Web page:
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ORIGINAL ARTICLE
Year : 2021  |  Volume : 9  |  Issue : 2  |  Page : 220-224

Hematological Manifestations of COVID-19 and its correlation with outcome – A retrospective study


1 Department of Internal Medicine, Government Villupuram Medical College and Hospital, Villupuram, Tamil Nadu, India
2 Department of Biochemistry, Government Sivagangai Medical College and Hospital, Sivagangai, Tamil Nadu, India

Correspondence Address:
Dr. Shivkumar Gopalakrishnan
Department of Internal Medicine, Government Villupuram Medical College and Hospital, Villupuram - 605 602, Tamil Nadu
India
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Source of Support: None, Conflict of Interest: None


DOI: 10.4103/amhs.amhs_171_21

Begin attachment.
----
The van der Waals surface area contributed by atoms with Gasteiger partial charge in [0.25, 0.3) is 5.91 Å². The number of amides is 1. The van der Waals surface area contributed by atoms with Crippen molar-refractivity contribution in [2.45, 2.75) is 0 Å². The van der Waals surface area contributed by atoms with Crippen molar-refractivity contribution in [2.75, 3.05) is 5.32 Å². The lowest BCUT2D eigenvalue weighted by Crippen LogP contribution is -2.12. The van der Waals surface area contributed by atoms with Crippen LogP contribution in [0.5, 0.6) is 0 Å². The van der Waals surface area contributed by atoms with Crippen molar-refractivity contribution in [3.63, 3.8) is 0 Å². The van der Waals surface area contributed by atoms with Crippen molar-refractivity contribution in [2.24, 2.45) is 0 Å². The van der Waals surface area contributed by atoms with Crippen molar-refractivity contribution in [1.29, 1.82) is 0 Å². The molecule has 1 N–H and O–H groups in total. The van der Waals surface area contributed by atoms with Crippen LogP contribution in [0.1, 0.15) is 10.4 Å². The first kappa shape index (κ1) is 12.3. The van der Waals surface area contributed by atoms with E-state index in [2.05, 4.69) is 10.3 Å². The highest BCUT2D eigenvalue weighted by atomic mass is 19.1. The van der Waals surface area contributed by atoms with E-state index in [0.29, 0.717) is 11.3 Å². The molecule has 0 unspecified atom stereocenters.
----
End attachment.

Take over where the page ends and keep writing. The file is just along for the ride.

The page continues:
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Background and Aim: The objective was to study the hematological manifestations of disease caused by novel coronavirus 2019 (COVID-19) and evaluate the association between absolute neutrophil count (ANC), absolute lymphocyte count (ALC), neutrophil–lymphocyte ratio (NLR), platelet–lymphocyte ratio, total count, and outcome. Materials and Methods: A hospital-based retrospective study was conducted on COVID-19 adult inpatients admitted between March and August 2020. The patients were classified into three groups based on outcome as mild COVID/uneventful recovery (Group 1), severe COVID/recovered (Group 2), and death (Group 3). Their clinical profile and hematological parameters were compared using both univariate and multivariate analyses. Binary and multinomial logistic regression analyses were used to analyze the chances of survival or death with respect to the variable studied. Results: The median age of nonsurvivors was 62.5 years. For unit increase in age, there were 1.03 times higher chances of severe disease (P = 0.013) and 1.04 times chances of death (P = 0.028). For every 1000/μl increase of ANC, the odds of developing severe disease rose by 1.85 (P = 0.270). For every 1000/μl increase in ALC, there were 94.7% lesser chances of death (P = 0.006) and 51.1% lesser chances of severe disease (P = 0.033). The odds of developing severe disease was 1.16 times per unit rise in NLR and the OR for death was 1.27 (P = 0.053). Conclusion: Advanced age, presence of lymphocytopenia, increased neutrophil count, and elevated NLR were associated with severe disease and high mortality due to COVID-19. Lymphocytopenia and age were the strongest predictors of severe disease and death.


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